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Vol. 17. Núm. 4.
Páginas 212-214 (Abril 2021)
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Vol. 17. Núm. 4.
Páginas 212-214 (Abril 2021)
Brief Report
DOI: 10.1016/j.reuma.2019.10.006
Acceso a texto completo
Treat-to-target strategy in patients with rheumatoid arthritis: Audit of adherence from real world clinical data
Estrategia de tratar por objetivos en pacientes con artritis reumatoide: auditoría de la adherencia en práctica clínica habitual
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José-Luis Andréua,
Autor para correspondencia
jlandreus@gmail.com

Corresponding author.
, María Auxiliadora Martínb, Héctor Corominasc, José Javier Pérez-Venegasd, José Andrés Román-Ivorrae, Fernando Sánchez-Alonsob, Ángel Gil de Miguelf
a Rheumatology Department, H.U. Puerta de Hierro Majadahonda, Majadahonda, Spain
b Research Unit, Sociedad Española de Reumatología, Madrid, Spain
c Unitat territorial de Reumatologia, Hospital Universitari de Sant Pau & Hospital Dos de Maig, Universitat Autònoma de Barcelona (UAB), Barcelona, Spain
d Rheumatology Department, H.C.U. Virgen Macarena, Sevilla, Spain
e Rheumatology Department, H.U.P. La Fe, Valencia, Spain
f Cátedra de Medicina Preventiva y Salud Pública, Universidad Rey Juan Carlos, Madrid, Spain
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Estadísticas
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Table 1. Characteristics of the patients included in the study.
Abstract
Introduction

The current paradigm of the management of rheumatoid arthritis (RA) recommends achieving a state of remission or low disease activity through the treat-to-target strategy. Our study assesses adherence to this strategy.

Method

Patients with RA (ACR-EULAR 2010 criteria) were included. From each centre, 19 patients were randomly selected. Clinical histories (CH) were assessed by independent auditors, checking compliance with predefined quality criteria. The study was approved by ethics committees.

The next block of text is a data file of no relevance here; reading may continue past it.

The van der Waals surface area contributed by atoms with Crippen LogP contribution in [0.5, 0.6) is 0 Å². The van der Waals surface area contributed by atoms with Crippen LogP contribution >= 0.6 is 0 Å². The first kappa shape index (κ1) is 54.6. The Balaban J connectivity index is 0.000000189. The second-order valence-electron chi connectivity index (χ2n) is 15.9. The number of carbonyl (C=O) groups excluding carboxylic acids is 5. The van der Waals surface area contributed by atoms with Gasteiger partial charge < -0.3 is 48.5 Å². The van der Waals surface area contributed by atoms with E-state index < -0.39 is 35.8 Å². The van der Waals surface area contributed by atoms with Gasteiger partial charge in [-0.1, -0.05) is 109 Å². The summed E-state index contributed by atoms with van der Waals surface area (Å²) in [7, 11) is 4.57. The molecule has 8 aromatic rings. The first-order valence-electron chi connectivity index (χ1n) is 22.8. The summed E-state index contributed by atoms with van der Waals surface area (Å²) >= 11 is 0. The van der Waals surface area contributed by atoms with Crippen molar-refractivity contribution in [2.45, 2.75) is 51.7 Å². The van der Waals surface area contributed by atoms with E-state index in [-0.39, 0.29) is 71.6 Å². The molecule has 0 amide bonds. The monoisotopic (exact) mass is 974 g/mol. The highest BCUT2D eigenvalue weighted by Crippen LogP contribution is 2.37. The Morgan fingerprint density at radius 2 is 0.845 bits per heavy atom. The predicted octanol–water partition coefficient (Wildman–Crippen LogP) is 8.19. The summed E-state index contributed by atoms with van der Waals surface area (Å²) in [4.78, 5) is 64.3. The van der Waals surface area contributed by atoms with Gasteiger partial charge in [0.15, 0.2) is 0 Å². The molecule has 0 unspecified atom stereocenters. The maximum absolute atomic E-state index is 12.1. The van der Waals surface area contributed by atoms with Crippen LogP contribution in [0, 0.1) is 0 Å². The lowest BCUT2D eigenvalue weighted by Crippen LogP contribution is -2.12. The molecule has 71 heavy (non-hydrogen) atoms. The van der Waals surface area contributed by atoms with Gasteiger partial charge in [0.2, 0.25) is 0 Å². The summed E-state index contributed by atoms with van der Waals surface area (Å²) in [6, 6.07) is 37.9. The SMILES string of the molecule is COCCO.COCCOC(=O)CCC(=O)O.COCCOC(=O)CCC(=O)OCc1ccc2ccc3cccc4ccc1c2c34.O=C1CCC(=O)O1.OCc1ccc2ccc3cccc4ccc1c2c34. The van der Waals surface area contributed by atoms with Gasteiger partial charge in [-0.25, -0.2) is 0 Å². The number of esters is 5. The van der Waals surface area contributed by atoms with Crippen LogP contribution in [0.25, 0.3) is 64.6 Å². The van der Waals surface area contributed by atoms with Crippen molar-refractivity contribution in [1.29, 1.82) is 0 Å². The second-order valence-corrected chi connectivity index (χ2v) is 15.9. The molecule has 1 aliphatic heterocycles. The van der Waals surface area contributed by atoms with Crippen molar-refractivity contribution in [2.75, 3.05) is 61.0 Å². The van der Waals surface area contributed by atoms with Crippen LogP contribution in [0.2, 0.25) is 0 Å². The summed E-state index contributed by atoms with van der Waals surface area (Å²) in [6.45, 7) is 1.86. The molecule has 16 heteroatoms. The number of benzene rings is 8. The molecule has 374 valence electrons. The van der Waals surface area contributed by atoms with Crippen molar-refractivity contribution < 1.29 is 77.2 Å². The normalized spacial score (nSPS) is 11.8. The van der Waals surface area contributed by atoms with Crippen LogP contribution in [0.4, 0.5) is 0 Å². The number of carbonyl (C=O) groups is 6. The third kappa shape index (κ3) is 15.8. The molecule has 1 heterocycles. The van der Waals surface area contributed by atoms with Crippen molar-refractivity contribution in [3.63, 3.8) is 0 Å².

Results

We included 856 patients (mean age 54 years; 71% women). The use of a combined index (CI) was recorded in 61% of cases. Visits were recorded every 4 weeks using a CI in 4% of CH while attempts were made to achieve remission. Monitoring of disease activity every 6–8 months after reaching the target was recorded in 73% of cases.

Conclusions

The implementation of the treat-to-target strategy is barely recorded in patients with RA in routine clinical practice.

Keywords:
Rheumatoid arthritis
Treat-to-target
Resumen
Introducción

El paradigma actual del manejo de la artritis reumatoide (AR) recomienda alcanzar un estado de remisión o baja actividad mediante la estrategia de «tratar por objetivos». Nuestro estudio evalúa la adhesión a esta estrategia.

Método

Se incluyeron pacientes con AR (criterios ACR-EULAR 2010). De cada centro, se eligieron al azar 19 pacientes. Auditores independientes evaluaron las historias clínicas (HC), verificando el cumplimiento de criterios de calidad predefinidos. El estudio fue aprobado por los comités de ética.

Resultados

Se incluyeron 856 pacientes (edad media, 54 años; 71% mujeres). El uso de un índice combinado (IC) se recogió en el 61% de los casos. En el 4% de las HC se registraron visitas cada 4 semanas utilizando un IC mientras se intentaba alcanzar la remisión. La monitorización de actividad cada 6-8 meses tras alcanzar el objetivo se registró en el 73% de los casos.

Conclusiones

La implementación de la estrategia de «tratar por objetivos» apenas está registrada en pacientes con AR en práctica clínica habitual.

Palabras clave:
Artritis reumatoide
Terapia por objetivos
Texto completo
Introduction

Rheumatoid arthritis (RA) is a systemic autoimmune disease whose main characteristic is a chronic inflammation of diarthrodial joints. In absence of a successful therapy, RA leads to irreversible destruction of articular structure, functional impairment and loss of quality of life.

With the advent of biologic therapy and the optimal use of conventional disease-modifying anti-rheumatic drugs (DMARDs), being methotrexate (MTX) the corner-stone of RA treatment, remission of disease or, at least, a state of low disease activity (LDA) are considered nowadays realistic goals in the management of RA, as different guidelines and recommendations suggest.1–3

Several studies have compared standard of care by personal rheumatologist's judgement deciding the changes in therapy versus thigh control and dynamic escalation of the therapy according to pre-specified therapeutic targets.4–7 These studies have demonstrated better outcomes with the so called “treat to target” (TTT) strategies. Thus, the current paradigm of optimal clinical care of patients with RA recommends reaching a state of remission or LDA of the disease, assessed by composite indexes of activity, by means of a tight control and a dynamic adjustment of available therapeutic options, using a TTT strategy.8,9

Although the TTT strategy is widely known and assumed by rheumatologists as beneficial and feasible,10–12 there are barriers in routine clinical practice that could hinder its wide implementation and the optimal management of RA patients. The objective of our study was to objectively assess the level of implementation of the TTT recommendations in routine clinical care of RA patients.